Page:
Herman Saftleven (Rotterdam 1609-1685 Utrecht)
Design for a decorative cartouche
signed and dated ‘Herman. SaftLeven./ Anno/ . i664’
black chalk, pen and black ink, brown and grey wash, fragmentary watermark, pen and grey ink framing lines
12.9 x 16.4 cm
Anonymous sale; Sotheby Mak van Waay, 18 November 1980, lot 123.
Lodewijk Houthakker (1926–2008), Amsterdam (L. 3893).
W. Schulz, Herman Saftleven 1609 – 1685. Leben und Werke, Berlin/New York 1982, p. 490, no. 1453, fig. 239.
P. Fuhring, Design into Art. Drawing for architecture and ornament. The Lodewijk Houthakker Collection, London 1989, vol. I, p. 145, no. 102, ill.
Herman Saftleven was born into a family of artists: his father, Herman the Elder (circa 1580–1627) fathered three painter sons, Herman the Younger, Cornelis (1607–1681) and Abraham Saftleven (circa 1611/13–circa 1646), of whom Herman and Cornelis are considered the most talented. Around 1632, Herman established his studio in Utrecht, where he married Anna van Vliet the following year. He became an extraordinarily productive painter, draughtsman and etcher. Among his patrons were Stadtholder Frederik Hendrik of Orange and the City Council of Utrecht, for whom he made a series of topographic drawings in 1647-48 and in 1669. Between 1655 and 1667 he held various administrative positions in the Utrecht guild of Saint Luke. His own daughter Sara Saftleven was a painter of flower still-lifes; she was presumably trained by her own father, by whom a number of flower drawings survive. In the early 1650s, Saftleven travelled along the Rhine and Moselle rivers, which were to exert a lasting influence on his work. During his travels he drew a series of views of Rhine towns, from Arnhem and Cleves to Bingen, near Mainz. Once returned to his studio, he transformed these travel sketches into finished drawings and paintings. Many drawings of this sort are preserved as part of the Atlas Bleau, assembled by the Amsterdam lawyer Laurens van der Hem, and now in the National Library in Vienna. Saftleven frequently used these drawings for his oil paintings, which generally depict wide hilly river landscapes.
Saftleven was an extremely productive artist and a large corpus of his works survives. In addition to his landscape paintings, many drawings by the artist are known. They are mostly landscapes, but Saftleven also drew town views, flower still-lifes and studies of figures and boats. In contrast to his brother Cornelis, Herman only made a very small number of animal studies, a few exceptions being the study of a wild boar in the Städel Museum in Frankfurt am Main and a study of a man with two horses in the Rijksprentenkabinet.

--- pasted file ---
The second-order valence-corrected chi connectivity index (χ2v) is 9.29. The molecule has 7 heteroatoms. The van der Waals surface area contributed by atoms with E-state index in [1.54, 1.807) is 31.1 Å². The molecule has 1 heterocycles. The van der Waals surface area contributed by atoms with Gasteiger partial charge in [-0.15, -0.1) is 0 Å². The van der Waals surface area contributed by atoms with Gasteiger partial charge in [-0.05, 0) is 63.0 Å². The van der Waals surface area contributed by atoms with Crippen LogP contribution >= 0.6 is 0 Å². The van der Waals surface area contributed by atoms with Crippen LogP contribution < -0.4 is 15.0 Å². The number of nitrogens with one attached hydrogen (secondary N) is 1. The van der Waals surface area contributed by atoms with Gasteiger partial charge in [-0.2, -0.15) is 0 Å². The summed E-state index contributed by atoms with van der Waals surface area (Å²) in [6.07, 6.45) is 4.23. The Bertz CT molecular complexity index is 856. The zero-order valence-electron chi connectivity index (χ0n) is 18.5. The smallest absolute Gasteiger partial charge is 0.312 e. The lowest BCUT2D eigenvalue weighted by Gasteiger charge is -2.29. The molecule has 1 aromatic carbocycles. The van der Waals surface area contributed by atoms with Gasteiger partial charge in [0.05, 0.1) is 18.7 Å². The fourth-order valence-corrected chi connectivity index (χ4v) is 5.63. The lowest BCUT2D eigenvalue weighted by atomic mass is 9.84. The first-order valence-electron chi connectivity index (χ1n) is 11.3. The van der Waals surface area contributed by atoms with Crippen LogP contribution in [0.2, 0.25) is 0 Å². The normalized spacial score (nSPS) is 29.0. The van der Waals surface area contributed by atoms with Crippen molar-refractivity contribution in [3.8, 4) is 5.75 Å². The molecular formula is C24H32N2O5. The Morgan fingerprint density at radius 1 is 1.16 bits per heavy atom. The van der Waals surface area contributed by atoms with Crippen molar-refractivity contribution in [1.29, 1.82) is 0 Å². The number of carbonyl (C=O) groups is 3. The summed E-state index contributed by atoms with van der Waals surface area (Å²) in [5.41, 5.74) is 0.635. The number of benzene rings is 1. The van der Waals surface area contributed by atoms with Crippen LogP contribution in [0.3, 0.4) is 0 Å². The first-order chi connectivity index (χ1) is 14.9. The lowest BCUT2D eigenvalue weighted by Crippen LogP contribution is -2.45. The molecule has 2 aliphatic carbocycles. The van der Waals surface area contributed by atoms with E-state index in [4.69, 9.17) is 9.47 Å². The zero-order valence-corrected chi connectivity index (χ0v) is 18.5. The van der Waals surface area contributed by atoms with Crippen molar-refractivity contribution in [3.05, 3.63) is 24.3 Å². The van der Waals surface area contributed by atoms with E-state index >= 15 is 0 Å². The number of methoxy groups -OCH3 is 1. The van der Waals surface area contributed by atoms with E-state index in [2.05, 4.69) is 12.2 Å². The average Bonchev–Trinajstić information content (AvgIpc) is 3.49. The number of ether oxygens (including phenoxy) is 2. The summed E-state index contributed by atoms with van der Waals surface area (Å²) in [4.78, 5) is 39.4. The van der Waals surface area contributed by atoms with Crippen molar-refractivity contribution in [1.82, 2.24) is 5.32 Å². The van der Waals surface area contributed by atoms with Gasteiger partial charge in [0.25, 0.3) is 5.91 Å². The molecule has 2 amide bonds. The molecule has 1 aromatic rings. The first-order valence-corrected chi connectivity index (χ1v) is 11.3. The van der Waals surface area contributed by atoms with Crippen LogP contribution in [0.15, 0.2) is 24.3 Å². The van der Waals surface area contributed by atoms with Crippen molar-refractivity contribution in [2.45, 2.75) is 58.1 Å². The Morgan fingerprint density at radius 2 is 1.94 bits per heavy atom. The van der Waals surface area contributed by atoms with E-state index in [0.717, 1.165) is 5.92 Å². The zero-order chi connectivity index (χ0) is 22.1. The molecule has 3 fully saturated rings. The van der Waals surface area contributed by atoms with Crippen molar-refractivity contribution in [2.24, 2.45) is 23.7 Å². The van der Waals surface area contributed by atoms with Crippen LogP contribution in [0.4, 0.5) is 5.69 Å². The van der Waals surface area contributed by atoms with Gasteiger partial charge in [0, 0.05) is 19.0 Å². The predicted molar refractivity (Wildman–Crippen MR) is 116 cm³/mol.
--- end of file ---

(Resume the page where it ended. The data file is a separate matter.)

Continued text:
The present cartouche design is unique in Saftleven’s drawn œuvre, the only pure ornament drawing he produced. Consisting of leaves and branches twisting around an oval medallion, the central snail is a reference to the artist’s own surname, as Saft Leven can be translated as ‘soft life’ or ‘slow life’, in reference to the physical character of the snail – this was already noted by Peter Fuhring in his catalogue of the drawings in the collection of Lodewijk Houthakker, who made a formidable collection of drawn designs, of which this sheet formed part. The original function of the sheet remains open to debate, but as suggested by Schulz (see literature), it seems likely that it served as a frontispiece to a group of drawings by the artist, possibly landscapes produced during a journey in the year 1664. Saftleven's interest in the natural and botanic world is also evidenced by a group of watercolours he produced late in his career, including a study of a succulent plant in the Rijksprentenkabinet in Amsterdam.
 For the artist, see Wolfgang Schulz, Herman Saftleven 1609-1685: Leben und Werke, mit einem kritischen Katalog der Gemälde und Zeichnungen, Berlin 1982 and J. Nieuwstraten, ‘De ontwikkeling van Herman Saftlevens kunst tot 1650. Spiegel van stromingen in de Nederlandse landschapschilderkunst’, Nederlands Kunsthistorisch Jaarboek 16 (1965), pp. 81-117.
 W. Schulz, ‘Blumenzeichnungen von Herman Saftleven d. J.’, Zeitschrift für Kunstgeschichte 40 (1977), pp. 135-153, esp. p. 136 and 149.
 inv. 3013.
 inv. RP-T-1889-A-2093.